A thoughtful, measured piece from a reliable cog in the Leftist Media Complex? That’s what we have here, and it’s a great read.
From Michael Graff at Politico:
In the back office of the only liquor store within 30 miles of this low-lying town in eastern North Carolina, behind a window where he can see out better than customers can see in, Mark Gillespie was paying bills. “They never stop,” the manager of the ABC Store said. He looked up occasionally to see who was coming in: friends and family, coaches from the Dixie Youth Baseball league program he runs, parents of the Boy Scout troop he oversees.
They’re the reason, he said, he had to be careful with his words when I asked about his county’s new status as the epicenter of election fraud in the United States.
“I’m just mad about the whole thing,” the former county commissioner told me. “It really is embarrassing for my county, my little tiny county, to be on national news. Where I grew up at and call home.”
In the two weeks since Thanksgiving, Bladen County has been the focus of investigations into irregularities in the race to represent North Carolina’s 9th Congressional District. Specifically, how did the Republican, Mark Harris, win 61 percent of the absentee-by-mail votes when Republican voters requested only 19 percent of all absentee ballots? How did he manage to win the county at all, given the fact that it has three times as many registered Democrats as Republicans?
The numbers are close enough to jeopardize Harris’ apparent 905-vote victory over Democrat Dan McCready and might even force a redo of the election. That a small-scale fraud in a rural county of only 35,000 people could have fudged the result of one of the most watched congressional races in the country is a reminder once again of the outside influence of economically-left-behind places like Bladen County, where the poverty rate is 20 percent and the median household income of $32,396 is about half the national median.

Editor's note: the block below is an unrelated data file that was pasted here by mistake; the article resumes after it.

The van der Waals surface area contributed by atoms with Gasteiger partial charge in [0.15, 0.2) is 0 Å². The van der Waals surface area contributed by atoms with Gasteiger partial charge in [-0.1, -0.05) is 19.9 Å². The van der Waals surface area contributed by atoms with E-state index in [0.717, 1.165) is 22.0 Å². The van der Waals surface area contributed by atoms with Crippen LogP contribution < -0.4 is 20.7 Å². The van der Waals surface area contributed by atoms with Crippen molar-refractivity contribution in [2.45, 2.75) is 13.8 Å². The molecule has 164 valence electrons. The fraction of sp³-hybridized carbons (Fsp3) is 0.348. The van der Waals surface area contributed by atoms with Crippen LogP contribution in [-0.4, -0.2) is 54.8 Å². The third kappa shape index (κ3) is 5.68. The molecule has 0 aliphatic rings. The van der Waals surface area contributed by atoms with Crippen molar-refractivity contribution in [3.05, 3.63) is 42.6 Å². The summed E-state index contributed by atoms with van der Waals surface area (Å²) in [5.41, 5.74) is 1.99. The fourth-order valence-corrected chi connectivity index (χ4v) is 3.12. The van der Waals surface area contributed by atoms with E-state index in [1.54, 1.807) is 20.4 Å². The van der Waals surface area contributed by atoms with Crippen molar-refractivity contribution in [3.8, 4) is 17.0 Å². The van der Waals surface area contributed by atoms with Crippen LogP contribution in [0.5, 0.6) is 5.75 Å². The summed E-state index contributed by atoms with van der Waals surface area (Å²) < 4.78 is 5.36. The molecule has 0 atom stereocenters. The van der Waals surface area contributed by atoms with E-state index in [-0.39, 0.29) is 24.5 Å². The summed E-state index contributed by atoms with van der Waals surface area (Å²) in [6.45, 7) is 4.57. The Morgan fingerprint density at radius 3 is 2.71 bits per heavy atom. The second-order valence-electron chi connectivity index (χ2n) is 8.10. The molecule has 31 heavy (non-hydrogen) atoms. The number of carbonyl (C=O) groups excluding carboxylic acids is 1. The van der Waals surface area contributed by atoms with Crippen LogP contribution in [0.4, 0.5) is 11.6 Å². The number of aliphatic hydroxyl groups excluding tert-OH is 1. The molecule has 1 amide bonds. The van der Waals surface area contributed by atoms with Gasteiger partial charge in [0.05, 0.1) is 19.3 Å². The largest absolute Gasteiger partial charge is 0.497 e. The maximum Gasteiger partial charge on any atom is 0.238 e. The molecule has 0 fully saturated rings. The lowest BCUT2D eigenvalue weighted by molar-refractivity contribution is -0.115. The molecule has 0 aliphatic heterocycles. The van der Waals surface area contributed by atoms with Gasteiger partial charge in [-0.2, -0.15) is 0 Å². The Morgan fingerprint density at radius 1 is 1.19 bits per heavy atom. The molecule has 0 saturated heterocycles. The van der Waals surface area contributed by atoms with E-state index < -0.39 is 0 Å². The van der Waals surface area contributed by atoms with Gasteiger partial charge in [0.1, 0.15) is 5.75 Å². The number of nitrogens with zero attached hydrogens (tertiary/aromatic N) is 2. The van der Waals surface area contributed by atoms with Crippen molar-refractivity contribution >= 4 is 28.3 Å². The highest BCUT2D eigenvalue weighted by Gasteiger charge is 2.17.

Local and national news outlets have done a fairly convincing job assigning blame for this fraud to a man named Leslie McCrae Dowless. A lifelong county resident, Dowless took money from an organization that took money from Harris’ campaign and, in turn, handed that money out to anyone willing to go door-to-door and persuade people to request and then hand over absentee ballots. A few of the foot soldiers have confirmed their parts, and several voters signed affidavits saying someone took their unsealed and incomplete ballots, which is illegal.
But over the course of two days and a couple of dozen interviews, everyone I talked to in Bladen County said it would be shortsighted to assign all blame to Dowless.
“They pick these people who’ve self-destructed their life, then they’re guinea pigs for whatever comes along to make a dollar,” said Sarah Jane Benson, whose family owns a restaurant in Bladenboro. “If it hadn’t been McCrae, it’d been somebody else. They’d have found somebody else to do it.”
Out-of-town commentators have had fun with clips of people standing outside mobile homes in their socks, speaking in heavy Southern accents, but the sad truth is that regardless of how high up the fraud goes, the ground game is a portrait of poverty in America—people who need $100 for reasons that range from Christmas presents to opioid addictions going to the homes of poor and elderly neighbors who trust their ballots in the hands of strangers.
I didn’t come to look for election fraud; that’s more or less an accepted fact now. I came to understand what makes a county like this susceptible. [… ]”